Preventing the conversion of the world's two billion hectares of degraded tropical forests to agriculture is a top conservation priority. This requires effective land allocations for conservation, restoration and the production of commodities to be made, which are dependent upon high quality forest survey data across extensive areas. Unmanned aerial vehicles (UAVs) make possible the acquisition of high resolution forest canopy images at relatively little cost but assessing forest quality from these images presents significant technical challenges. The project will develop the use of UAVs for forest survey work at the 100,000 hectare Harapan Rainforest ecosystem restoration concession in central Sumatra and at the Dakatcha Woodland in Kenya. These sites have been degraded through the extraction of forest products, especially large trees for timber, resulting in complex mosaics of forest at various stages of regeneration. Aerial imagery acquired from the sites will be analysed at the University of Cambridge, where recent advances in image recognition software will be refined. Mathematical techniques will be developed to enable automatic measurement of tree size and abundance, and identification of indicator species. Landscape scale maps of forest quality and restoration potential will then be produced. Land management decisions regarding where to carry out expensive restoration techniques, such as planting trees or removing invasive species, or where to establish income generating plantations will benefit enormously from this information. It is the aim of the project that by developing the software into a freely available open source package, it will become an indispensable tool for forest managers across the world, greatly aiding the conservation of degraded tropical forest.
Directing tropical forest management from the sky
CCI partners Involved
Cambridge Conservation Forum (CCF) is a network that links the diverse Cambridge-based community of conservation practitioners and researchers working at local, national and international levels.
The Royal Society for the Protection of Birds (RSPB) speaks out for birds and wildlife, tackling the problems that threaten our environment. It is the largest wildlife conservation organisation in...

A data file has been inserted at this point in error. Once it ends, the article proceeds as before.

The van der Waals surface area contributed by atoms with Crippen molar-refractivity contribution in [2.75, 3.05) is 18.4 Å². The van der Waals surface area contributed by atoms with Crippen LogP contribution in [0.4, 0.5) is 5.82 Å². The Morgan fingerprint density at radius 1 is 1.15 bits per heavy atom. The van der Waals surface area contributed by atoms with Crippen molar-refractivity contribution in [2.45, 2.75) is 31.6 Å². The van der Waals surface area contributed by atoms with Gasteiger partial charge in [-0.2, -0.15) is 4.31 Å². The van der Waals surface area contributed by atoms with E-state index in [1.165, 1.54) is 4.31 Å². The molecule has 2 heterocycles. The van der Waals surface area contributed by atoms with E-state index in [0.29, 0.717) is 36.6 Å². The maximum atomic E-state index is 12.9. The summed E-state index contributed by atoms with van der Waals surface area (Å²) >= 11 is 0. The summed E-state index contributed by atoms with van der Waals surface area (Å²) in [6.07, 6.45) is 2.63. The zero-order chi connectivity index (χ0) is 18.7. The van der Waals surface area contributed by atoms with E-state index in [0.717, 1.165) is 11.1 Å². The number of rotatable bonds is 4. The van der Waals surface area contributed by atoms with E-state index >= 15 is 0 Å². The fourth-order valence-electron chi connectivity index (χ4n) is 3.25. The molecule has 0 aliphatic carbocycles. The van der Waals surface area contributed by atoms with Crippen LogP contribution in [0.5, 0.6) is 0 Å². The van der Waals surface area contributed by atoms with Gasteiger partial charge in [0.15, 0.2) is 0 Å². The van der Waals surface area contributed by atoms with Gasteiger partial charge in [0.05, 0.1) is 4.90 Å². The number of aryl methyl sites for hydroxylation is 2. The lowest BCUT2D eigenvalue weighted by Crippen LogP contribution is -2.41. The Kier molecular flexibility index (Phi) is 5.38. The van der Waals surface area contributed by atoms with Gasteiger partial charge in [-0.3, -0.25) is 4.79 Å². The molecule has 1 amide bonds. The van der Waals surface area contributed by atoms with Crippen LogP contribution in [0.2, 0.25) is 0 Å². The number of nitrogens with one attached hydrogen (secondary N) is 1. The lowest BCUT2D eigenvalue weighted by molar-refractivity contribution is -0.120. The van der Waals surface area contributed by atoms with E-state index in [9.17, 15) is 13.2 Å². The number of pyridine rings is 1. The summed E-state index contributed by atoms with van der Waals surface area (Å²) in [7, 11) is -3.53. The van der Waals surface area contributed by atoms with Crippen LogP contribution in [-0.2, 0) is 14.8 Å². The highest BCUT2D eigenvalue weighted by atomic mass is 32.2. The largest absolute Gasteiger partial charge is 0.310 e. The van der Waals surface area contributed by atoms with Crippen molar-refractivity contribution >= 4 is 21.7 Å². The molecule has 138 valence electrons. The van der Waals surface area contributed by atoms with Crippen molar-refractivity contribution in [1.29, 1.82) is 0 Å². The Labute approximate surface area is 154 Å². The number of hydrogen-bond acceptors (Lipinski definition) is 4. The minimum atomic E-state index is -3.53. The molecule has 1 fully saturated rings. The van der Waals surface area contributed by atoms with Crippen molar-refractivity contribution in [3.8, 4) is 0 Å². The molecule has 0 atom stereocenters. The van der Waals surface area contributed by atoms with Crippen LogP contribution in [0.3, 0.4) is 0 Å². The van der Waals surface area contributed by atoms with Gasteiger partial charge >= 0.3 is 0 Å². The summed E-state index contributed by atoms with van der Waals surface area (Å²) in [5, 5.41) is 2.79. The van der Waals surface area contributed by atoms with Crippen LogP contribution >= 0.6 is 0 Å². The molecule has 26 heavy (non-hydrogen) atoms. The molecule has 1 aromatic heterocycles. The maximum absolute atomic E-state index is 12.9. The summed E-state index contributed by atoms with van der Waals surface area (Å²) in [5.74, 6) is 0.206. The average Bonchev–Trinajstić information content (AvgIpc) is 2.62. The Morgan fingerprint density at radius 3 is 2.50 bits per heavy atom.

The Department of Plant Sciences' research spans plant and microbial sciences. Conservation-related work in the department includes forest ecology and conservation, tropical ecology, mathematical...
Other Organisations Involved
|Above the trees below the leaves||Presentation by Tom Swinfield to the RSPB Annual Science Meeting 2016.||Talks and presentations|
|Can UAVs be used to measure forest quality?||In this online case study, published on the website of the conservation technology group WILDLABS.NET, Tom Swinfield explores the work undertaken in the collaborative project "Directing tropical...||Other documents|
|Conservation of Atewa Forest in Ghana||Presentation by Jeremy Lindsell to: 8 October 2015: 60 delegates on a West Africa regional workshop for the Convention on Biological Diversity, Ghana; 9 October 2016: 40 masters students at St...||Talks and presentations|
|Open-source toolkit: methods for the use of UAVs in rapid forest quality assessment||During the course of the project "Directing tropical forest management from the sky", UAVs have exploded in their use but legal restrictions have also proliferated. The work undertaken as part of...||Toolkits|
|Seeing through the trees||A talk given by Tom Swinfield at the Autorestoration Workshop Forest Restoration Research Unit, in Thailand in October 2015.||Talks and presentations|
|Virtual Hutan Harapan - a flight over the forest||A 3D model of the Kapas River at Hutan Harapan made using a low cost drone and structure from motion software. This video is an output of the CCI Collaborative Fund project "Directing tropical forest...||Video|